In the aftermath of the war against the Contras, northern Nicaragua bore the scars of that conflict on both the land and the people. Mines still littered the border with Honduras and many veterans who had lost limbs to those mines were unable to work in the fields of the region. But it is a region bathed in sunlight. And so was born an initiative supported by the National Engineering University of Nicaragua (UNI) to provide wounded veterans with the training to fabricate and sell solar voltaic panels. The veterans would have jobs and people in the region who had no access to power would have electricity for their children to study after dark (among other uses). Building on this program, UNI’s Grupo Fenix, took advantage of learning opportunities to install solar pumps, solar drip irrigation systems, micro-hydroelectric systems, PV battery charging centers, and hundreds of photovoltaic systems in rural communities. They have also built solar dryers, solar water heating systems, biogas digesters, dozens of solar ovens, hundreds of photovoltaic panels and a hand full of miniature solar cars.
In recent years their work in the community of Sabana Grande has expanded to include a partnership with Las Mujeres Solares, a women’s cooperative, to build a solar restaurant and an agro ecological demonstration farm. Grupo Fenix’s collaborations now also include several North American colleges and universities (including CornellUniversity) in an initiative Grupo Fenix calls EduTourism. The Edutourism model Grupo Fenix focuses on technical and cultural exchanges between university professors and students, engineering, agronomical, and veterinary professionals, and female-led rural Nicaraguan groups. These exchanges have resulted in Nicaraguan groups that are over 75% female engaging in a range of economic activities that both directly benefit local communities and embody the best practices of sustainable development.
The Mujeres Solares, specifically, have focused their efforts on changing traditional cooking practices to be more environmentally friendly and sustainable. Through the collaborative process of the Edutourism model the Solar Women developed a simple, functional solar oven made from locally sourced materials. The Edutourism model emphasizes a family-like creative environment sustained by continual communication. This dynamic led to the Solar Women winning a United Nations sponsored SEED Initiative Prize in 2008, allowing them to become a legally recognized cooperative and win a grant from the United Nations Development Program (UNDP) to build a solar-powered restaurant. The restaurant was constructed largely by the women themselves and is made of the traditional adobe of the region. It makes use of solar cookers and high-efficiency wood-burning stoves and is supplemented by a biogas system running on human and cow manure. The restaurant has been fully functional and open to the public since 2011.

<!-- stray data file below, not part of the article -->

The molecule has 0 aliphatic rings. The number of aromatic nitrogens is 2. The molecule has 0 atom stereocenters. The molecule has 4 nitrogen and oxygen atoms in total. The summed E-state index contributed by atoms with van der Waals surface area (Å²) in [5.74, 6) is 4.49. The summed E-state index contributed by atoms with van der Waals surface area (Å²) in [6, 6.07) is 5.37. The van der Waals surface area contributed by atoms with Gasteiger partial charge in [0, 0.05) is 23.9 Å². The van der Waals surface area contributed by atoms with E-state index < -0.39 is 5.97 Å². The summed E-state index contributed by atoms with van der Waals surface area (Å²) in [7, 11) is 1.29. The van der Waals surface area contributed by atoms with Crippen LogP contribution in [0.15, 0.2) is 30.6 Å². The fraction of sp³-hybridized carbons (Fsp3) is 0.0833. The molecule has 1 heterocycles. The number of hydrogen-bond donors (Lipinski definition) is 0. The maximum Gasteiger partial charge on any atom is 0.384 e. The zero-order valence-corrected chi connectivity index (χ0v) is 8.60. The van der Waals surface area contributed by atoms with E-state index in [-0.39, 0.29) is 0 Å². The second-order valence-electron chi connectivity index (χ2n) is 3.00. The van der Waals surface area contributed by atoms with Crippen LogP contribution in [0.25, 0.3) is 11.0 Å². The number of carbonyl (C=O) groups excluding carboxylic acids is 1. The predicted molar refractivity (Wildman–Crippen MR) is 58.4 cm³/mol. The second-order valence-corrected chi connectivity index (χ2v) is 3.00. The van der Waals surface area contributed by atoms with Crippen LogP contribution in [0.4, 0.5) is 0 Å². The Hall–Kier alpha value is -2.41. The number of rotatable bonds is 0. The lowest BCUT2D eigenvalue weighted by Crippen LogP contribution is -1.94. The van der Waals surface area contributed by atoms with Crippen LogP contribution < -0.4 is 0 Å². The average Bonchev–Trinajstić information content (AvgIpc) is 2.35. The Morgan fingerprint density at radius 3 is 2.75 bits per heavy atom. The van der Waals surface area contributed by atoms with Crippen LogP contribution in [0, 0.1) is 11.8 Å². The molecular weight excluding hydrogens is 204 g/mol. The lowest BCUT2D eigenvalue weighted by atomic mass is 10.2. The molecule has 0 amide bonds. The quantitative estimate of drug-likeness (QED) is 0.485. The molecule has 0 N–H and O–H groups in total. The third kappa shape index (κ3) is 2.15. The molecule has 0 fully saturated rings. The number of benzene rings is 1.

In order to reduce the consumption of firewood, the women have constructed over 200 solar cookers, seven solar dryers, and 110 improved wood-burning and charcoal stoves (the latter co-developed with the Massachusetts Institute of Technology) and have developed methods to make charcoal out of agro-waste. The women have become genuine agents of change in their own community and beyond, and now engage in regular exchanges with people from around the world to share their knowledge and learn from outside experts.
From October 20-24, Susan Kinne, the leader of Grupo Fenix, and Reyna Lopez, the President of Las Mujeres Solares, will be visiting the Ithaca area. Their presentations will include seminars at Cornell University from 12:00-1:00PM and Ithaca College from 4:00-5:00 PM on Monday, October 20 and a downtown event from 6:00-7:30 on Wednesday, October 22 co-sponsored by ¡Cultura! and the IthacaCollege Latin American Studies Program. For details on these events and other aspects of their visit, please contact Michael Smith at IthacaCollege, email@example.com or call him at (607)274-1290.